Selected Publications:

  • Zhang K, Li Z, Jaiswal M, Bayat V, Xiong B, Sandoval H, Charng WL, David G, Haueter C, Yamamoto S, Graham BH and Bellen HJ. The C8ORF38 homologue Sicily is a cytosolic chaperone for a mitochondrial complex I subunit. J Cell Biol, 200(6):807-20 (2013). PubMed

  • Xiong B, Bayat V, Jaiswal M, Zhang K, Sandoval H, Charng WL, Li T, David G, Duraine L, Lin YQ, Neely GG, Yamamoto S and Bellen HJ. Crag is a GEF for Rab11 required for rhodopsin trafficking and maintenance of adult photoreceptor cells. PLoS Biol, 10(12):e1001438 (2012). PubMed

  • Yamamoto S, Charng WL, Rana NA, Kakuda S, Jaiswal M, Bayat V, Xiong B, Zhang K, Sandoval H, David G, Wang H, Haltiwnager RS and Bellen HJ. A mutation in EGF repeat-8 of Notch discriminates between Serrate/Jagged and Delta family ligands. Science, 338(6111):1229-32 (2012). PubMed

  • Jaiswal M, Sandoval H, Zhang K, Bayat V and Bellen HJ. Probing mechanisms that underlie human neurodegenative diseases in Drosophilia. Annu Rev Genet, 46:371-96 (2012). PubMed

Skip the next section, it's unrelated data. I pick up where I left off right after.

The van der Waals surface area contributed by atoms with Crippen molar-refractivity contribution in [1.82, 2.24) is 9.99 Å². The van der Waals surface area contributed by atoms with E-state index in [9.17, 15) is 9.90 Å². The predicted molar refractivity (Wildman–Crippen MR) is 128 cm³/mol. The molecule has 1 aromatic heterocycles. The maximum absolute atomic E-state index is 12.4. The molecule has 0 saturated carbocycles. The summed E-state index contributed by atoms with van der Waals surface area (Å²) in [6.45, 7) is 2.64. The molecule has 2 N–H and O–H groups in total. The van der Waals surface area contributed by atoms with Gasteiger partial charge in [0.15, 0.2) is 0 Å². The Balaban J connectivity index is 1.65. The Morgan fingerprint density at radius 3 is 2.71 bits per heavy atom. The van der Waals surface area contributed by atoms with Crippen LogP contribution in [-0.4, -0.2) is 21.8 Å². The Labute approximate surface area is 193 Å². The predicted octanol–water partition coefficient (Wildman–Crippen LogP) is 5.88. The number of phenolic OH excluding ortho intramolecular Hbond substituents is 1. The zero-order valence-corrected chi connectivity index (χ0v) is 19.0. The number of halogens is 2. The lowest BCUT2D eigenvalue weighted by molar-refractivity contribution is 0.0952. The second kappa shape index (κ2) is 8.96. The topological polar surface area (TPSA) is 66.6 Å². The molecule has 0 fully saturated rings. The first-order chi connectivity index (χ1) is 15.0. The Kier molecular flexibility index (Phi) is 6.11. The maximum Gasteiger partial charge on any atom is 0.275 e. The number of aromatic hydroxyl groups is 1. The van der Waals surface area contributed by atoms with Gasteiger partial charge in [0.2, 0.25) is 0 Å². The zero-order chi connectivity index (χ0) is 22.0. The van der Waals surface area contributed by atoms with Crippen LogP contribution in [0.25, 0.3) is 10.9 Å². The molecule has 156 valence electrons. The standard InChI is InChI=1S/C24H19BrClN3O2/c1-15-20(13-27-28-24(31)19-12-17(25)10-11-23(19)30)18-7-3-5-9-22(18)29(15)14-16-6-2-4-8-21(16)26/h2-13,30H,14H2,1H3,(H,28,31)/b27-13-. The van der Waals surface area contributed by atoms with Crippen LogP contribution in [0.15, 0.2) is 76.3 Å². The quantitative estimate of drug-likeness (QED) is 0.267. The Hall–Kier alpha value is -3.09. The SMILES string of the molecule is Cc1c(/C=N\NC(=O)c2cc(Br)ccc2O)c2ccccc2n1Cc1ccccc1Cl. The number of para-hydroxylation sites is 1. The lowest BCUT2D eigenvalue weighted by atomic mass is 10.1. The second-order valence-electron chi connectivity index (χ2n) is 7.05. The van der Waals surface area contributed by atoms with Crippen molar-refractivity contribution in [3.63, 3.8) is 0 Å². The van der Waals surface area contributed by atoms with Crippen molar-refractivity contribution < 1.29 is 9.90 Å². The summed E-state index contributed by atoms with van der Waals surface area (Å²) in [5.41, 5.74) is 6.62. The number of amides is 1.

• Bayat V, Thiffault I, Jaiswal M, Tétreault M, Donti T, Sasarman F, Bernard G, Demers-Lamarche J, Dicaire MJ, Mathieu J, Vanasse M, Bouchard JP, Rioux MF, Lourenco CM, Li Z, Haueter C, Shoubridge EA, Graham BH, Brais B and Bellen HJ. Mutations in the mitochondrial methionyl-tRNA syntetase cause a neurodegenerative phenotype in flies and a recessive ataxia (ARSAL) in humans. PLoS Biol, 10(3):e1001288 (2012). PubMed

  • Giagtzoglou N, Yamamoto S, ZItserman D, Graves HK, Schulze KL, Wang H, Klein H, Roegiers F and Bellen HJ. dEHBP1 controls exocytosis and recycling of Delta during asymmetric divisions. J Cell Biol, 196(1):65-83 (2012). PubMed

  • Venken KJ, Simpson JH and Bellen HJ. Genetic manipulation of genes and cells in the nervous system of the fruit fly. Neuron, 72(2):202-30 (2011). PubMed

For more publications, see listing on PubMed.

Contact Information:

Department: Molecular and Human Genetics
Address: Room T628
Baylor College of Medicine
One Baylor Plaza
Houston, TX 77030
Phone: 713-798-5272
E-mail: hbellen@bcm.edu